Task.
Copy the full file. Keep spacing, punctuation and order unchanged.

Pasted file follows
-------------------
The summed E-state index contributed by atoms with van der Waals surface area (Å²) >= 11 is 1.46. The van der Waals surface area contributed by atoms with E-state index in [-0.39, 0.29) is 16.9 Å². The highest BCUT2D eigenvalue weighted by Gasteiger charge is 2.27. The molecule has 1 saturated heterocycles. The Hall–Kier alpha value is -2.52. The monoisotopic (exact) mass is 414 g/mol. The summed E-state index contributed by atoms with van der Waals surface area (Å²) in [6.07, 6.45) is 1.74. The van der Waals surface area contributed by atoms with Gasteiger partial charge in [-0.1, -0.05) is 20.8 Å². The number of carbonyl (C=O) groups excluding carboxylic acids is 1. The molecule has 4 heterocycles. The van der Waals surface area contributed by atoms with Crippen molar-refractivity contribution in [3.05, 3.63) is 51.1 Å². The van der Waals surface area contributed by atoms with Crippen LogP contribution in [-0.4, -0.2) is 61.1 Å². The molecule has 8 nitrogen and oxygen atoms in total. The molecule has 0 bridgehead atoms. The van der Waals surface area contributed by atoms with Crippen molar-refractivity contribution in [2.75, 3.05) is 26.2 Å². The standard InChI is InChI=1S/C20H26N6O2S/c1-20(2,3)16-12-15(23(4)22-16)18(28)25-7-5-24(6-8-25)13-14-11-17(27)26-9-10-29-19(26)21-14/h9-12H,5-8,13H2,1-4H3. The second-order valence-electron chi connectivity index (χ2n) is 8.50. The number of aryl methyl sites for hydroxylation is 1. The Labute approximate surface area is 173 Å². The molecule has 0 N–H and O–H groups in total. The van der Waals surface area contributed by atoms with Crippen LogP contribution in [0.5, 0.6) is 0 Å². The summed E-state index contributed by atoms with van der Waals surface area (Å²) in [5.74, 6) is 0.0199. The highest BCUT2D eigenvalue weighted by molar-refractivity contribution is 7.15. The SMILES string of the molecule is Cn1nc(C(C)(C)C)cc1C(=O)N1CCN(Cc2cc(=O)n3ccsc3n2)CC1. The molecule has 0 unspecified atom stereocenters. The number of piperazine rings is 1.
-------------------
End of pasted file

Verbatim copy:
The summed E-state index contributed by atoms with van der Waals surface area (Å²) >= 11 is 1.46. The van der Waals surface area contributed by atoms with E-state index in [-0.39, 0.29) is 16.9 Å². The highest BCUT2D eigenvalue weighted by Gasteiger charge is 2.27. The molecule has 1 saturated heterocycles. The Hall–Kier alpha value is -2.52. The monoisotopic (exact) mass is 414 g/mol. The summed E-state index contributed by atoms with van der Waals surface area (Å²) in [6.07, 6.45) is 1.74. The van der Waals surface area contributed by atoms with Gasteiger partial charge in [-0.1, -0.05) is 20.8 Å². The number of carbonyl (C=O) groups excluding carboxylic acids is 1. The molecule has 4 heterocycles. The van der Waals surface area contributed by atoms with Crippen molar-refractivity contribution in [3.05, 3.63) is 51.1 Å². The van der Waals surface area contributed by atoms with Crippen LogP contribution in [-0.4, -0.2) is 61.1 Å². The molecule has 8 nitrogen and oxygen atoms in total. The molecule has 0 bridgehead atoms. The van der Waals surface area contributed by atoms with Crippen molar-refractivity contribution in [2.75, 3.05) is 26.2 Å². The standard InChI is InChI=1S/C20H26N6O2S/c1-20(2,3)16-12-15(23(4)22-16)18(28)25-7-5-24(6-8-25)13-14-11-17(27)26-9-10-29-19(26)21-14/h9-12H,5-8,13H2,1-4H3. The second-order valence-electron chi connectivity index (χ2n) is 8.50. The number of aryl methyl sites for hydroxylation is 1. The Labute approximate surface area is 173 Å². The molecule has 0 N–H and O–H groups in total. The van der Waals surface area contributed by atoms with Crippen LogP contribution in [0.5, 0.6) is 0 Å². The summed E-state index contributed by atoms with van der Waals surface area (Å²) in [5.74, 6) is 0.0199. The highest BCUT2D eigenvalue weighted by molar-refractivity contribution is 7.15. The SMILES string of the molecule is Cn1nc(C(C)(C)C)cc1C(=O)N1CCN(Cc2cc(=O)n3ccsc3n2)CC1. The molecule has 0 unspecified atom stereocenters. The number of piperazine rings is 1.